The Galápagos Islands
Half a thousand miles west of Ecuador, cradling both sides of the equator, an archipelago dots the Pacific Ocean. In 1535, on his way to adjudicate a dispute between Spanish conquistadors Francisco Pizarro and Diego de Almagro in Peru, the Bishop of Panama, Fray Tomás de Berlanga, was shocked to discover 21 islands and hundreds of islets in the vast ocean expanse. He had discovered the Galápagos Islands.
Unlike most “discoveries” by Europeans in the second millennium, which were really visitations of lands inhabited for centuries, the sighting of these islands probably was the first time human eyes had spied them. No natives lived there then and no definitive archaeological evidence exists to suggest a civilization ever called the islands home. This lack of humanity, however, perhaps endowed this archipelago with the beauty and the life that make them world-famous.
By 1570, atlases contained the name Insulae de los Galopegos, or Islands of the Tortoises. Roaming the islands were gargantuan tortoises, reptiles unlike anything we had previously seen. But these shell-clad critters weren’t the only oddities in the Galápagos. There, also, thrived thousands of strange species. Finches, iguanas, penguins, and seals, all unique in the world. Humanity had discovered a spot where endemic species presented in staggering abudnance.
Endemism is the state of being from one defined region. The Galápagos Islands obviously do not have a monopoly on endemic species, but they are perhaps the most critical location for this interesting phenomenon. The archipelago is a wonderful natural laboratory. Isolated from the rest of the world and devoid of human predators, these islands are perfect locations to see what happens to a species as time elapses.
On 15 September 1835, captain Robert Fitzroy marshaled HMS Beagle into harbor at the Galápagos. Onboard was a 22-year-old geologist, who hoped to see the tropics before becoming a parson. That passenger is the most renowned name associated with the archipelago: Charles Darwin. The acting governor of the islands, now annexed from Spain to Ecuador, informed Darwin that the tortoises differed from island to island. Darwin also noticed the mockingbirds displayed differences on each island. The trip and the observations made during the exploration helped produce one of the planet’s greatest scientific epiphanies.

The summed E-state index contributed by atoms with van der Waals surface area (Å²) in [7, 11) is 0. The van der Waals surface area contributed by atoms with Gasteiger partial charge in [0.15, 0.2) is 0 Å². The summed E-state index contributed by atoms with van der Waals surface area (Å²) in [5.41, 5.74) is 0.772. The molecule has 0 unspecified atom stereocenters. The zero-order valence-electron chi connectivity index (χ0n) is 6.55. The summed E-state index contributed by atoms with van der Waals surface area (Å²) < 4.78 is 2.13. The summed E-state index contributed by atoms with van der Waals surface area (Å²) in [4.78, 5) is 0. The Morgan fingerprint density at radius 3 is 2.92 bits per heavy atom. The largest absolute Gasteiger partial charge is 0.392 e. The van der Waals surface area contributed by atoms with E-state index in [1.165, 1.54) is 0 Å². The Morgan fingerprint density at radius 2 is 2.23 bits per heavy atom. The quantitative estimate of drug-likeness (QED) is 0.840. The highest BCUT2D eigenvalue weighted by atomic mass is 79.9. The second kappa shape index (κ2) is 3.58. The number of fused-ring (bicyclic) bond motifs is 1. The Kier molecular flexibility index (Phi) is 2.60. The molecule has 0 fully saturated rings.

When Darwin returned to England and analyzed all the data he had collected in the Galápagos, he discovered that birds he had thought distinct were, in fact, all different varieties of finches. The common denominator was the different islands. With enough time, realtives left alone on their own islands evolved into distinct species thanks to natural selection. The way we understood the evolution of living beings was forever transformed. Darwin collected his work in On the Origin of Species in 1859.
The Galápagos Islands are, geologically, similar to the Hawaiian Islands. They are the result of a hotspot. Magma from the inner parts of the planet rises to the surface at this location, forming islands. The hotspot itself does not move, but, because of plate tectonics, it creates a string of islands as the upper portion of the planet shifts. The youngest islands – Isabella and Fernandina – are still being formed.
Despite being at the equator, the island group is in the middle of the Humboldt Current, which brings cold water to the region. The result is a lot of drizzling precipitation and less-than-hellish temperatures. Because the seasons do not really change at the equator, the average temperatures are incredibly consistent. From June to November, the temperature is usually around 72 degrees Fahrenheit. During the “warm” season of December to May, the mercury hits 77 degrees.
Today, approximately 25,000 people inhabit the Galápagos. In 1959, Ecuador declared almost all of the area of the islands a National Park. In 1978, the chain became a UNESCO World Heritage Site. The rich diversity and uniqueness of the islands demand the top levels of protection. Introduced species caused massive damage to the native ecosystems. With a dearth of natural predators, feral cats and goats threatened many species. Thankfully, today we seem to understand the situation properly and the ecosystem is prioritized.
Flying to the Galápagos is bound to just two islands, San Cristobal and Baltra. Group size is limited and all visitors must be accompanied by licensed guides. Those fortunate enough to travel there seemingly encounter a paradise.
The volcanic islands are resplendent. And the wildlife is, obviously, one-of-a-kind.
In the Galápagos, you might encounter the Marine iguana, the only species of iguana that hunts in the ocean. You could frolic with dozens of bird species, including the Flightless cormorant, the Blue-footed booby, and the Galápagos penguin. You might catch a view of the Galápagos sea lion. The list of unique critters is stunning. In the Further Reading and Exploration section below, I’ll link articles for your perusal.
If you have been fortunate enough to have visited this incredible location, please send me photos! For me, the islands will have to go on the bucket list. Enjoy these pictures and videos of the Galápagos Islands!